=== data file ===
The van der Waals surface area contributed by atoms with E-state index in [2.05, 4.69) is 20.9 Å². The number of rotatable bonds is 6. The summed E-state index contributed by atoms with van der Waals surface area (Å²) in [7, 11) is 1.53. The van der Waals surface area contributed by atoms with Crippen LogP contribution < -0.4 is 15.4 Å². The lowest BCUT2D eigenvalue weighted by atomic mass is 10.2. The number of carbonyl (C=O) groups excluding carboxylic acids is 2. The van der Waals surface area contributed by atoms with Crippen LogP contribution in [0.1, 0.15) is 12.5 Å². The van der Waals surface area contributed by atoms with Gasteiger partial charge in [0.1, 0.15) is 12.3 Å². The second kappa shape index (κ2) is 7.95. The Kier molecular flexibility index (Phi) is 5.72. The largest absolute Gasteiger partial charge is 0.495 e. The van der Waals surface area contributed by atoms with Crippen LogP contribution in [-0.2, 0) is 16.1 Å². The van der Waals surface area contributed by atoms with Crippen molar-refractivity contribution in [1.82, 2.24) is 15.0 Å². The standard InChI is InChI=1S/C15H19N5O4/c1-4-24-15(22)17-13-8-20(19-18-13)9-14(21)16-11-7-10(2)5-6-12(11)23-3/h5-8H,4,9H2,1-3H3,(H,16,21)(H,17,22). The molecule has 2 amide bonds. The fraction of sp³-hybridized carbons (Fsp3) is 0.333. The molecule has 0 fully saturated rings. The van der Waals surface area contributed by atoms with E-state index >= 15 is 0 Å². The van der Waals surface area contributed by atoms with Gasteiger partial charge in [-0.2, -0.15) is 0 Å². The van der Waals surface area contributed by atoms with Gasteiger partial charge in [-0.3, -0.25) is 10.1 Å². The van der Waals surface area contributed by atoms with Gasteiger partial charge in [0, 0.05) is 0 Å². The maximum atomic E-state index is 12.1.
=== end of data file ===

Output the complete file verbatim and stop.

The van der Waals surface area contributed by atoms with E-state index in [2.05, 4.69) is 20.9 Å². The number of rotatable bonds is 6. The summed E-state index contributed by atoms with van der Waals surface area (Å²) in [7, 11) is 1.53. The van der Waals surface area contributed by atoms with Crippen LogP contribution < -0.4 is 15.4 Å². The lowest BCUT2D eigenvalue weighted by atomic mass is 10.2. The number of carbonyl (C=O) groups excluding carboxylic acids is 2. The van der Waals surface area contributed by atoms with Crippen LogP contribution in [0.1, 0.15) is 12.5 Å². The van der Waals surface area contributed by atoms with Gasteiger partial charge in [0.1, 0.15) is 12.3 Å². The second kappa shape index (κ2) is 7.95. The Kier molecular flexibility index (Phi) is 5.72. The largest absolute Gasteiger partial charge is 0.495 e. The van der Waals surface area contributed by atoms with Crippen LogP contribution in [-0.2, 0) is 16.1 Å². The van der Waals surface area contributed by atoms with Crippen molar-refractivity contribution in [1.82, 2.24) is 15.0 Å². The standard InChI is InChI=1S/C15H19N5O4/c1-4-24-15(22)17-13-8-20(19-18-13)9-14(21)16-11-7-10(2)5-6-12(11)23-3/h5-8H,4,9H2,1-3H3,(H,16,21)(H,17,22). The molecule has 2 amide bonds. The fraction of sp³-hybridized carbons (Fsp3) is 0.333. The molecule has 0 fully saturated rings. The van der Waals surface area contributed by atoms with E-state index >= 15 is 0 Å². The van der Waals surface area contributed by atoms with Gasteiger partial charge in [-0.2, -0.15) is 0 Å². The van der Waals surface area contributed by atoms with Gasteiger partial charge in [-0.3, -0.25) is 10.1 Å². The van der Waals surface area contributed by atoms with Gasteiger partial charge in [0, 0.05) is 0 Å². The maximum atomic E-state index is 12.1.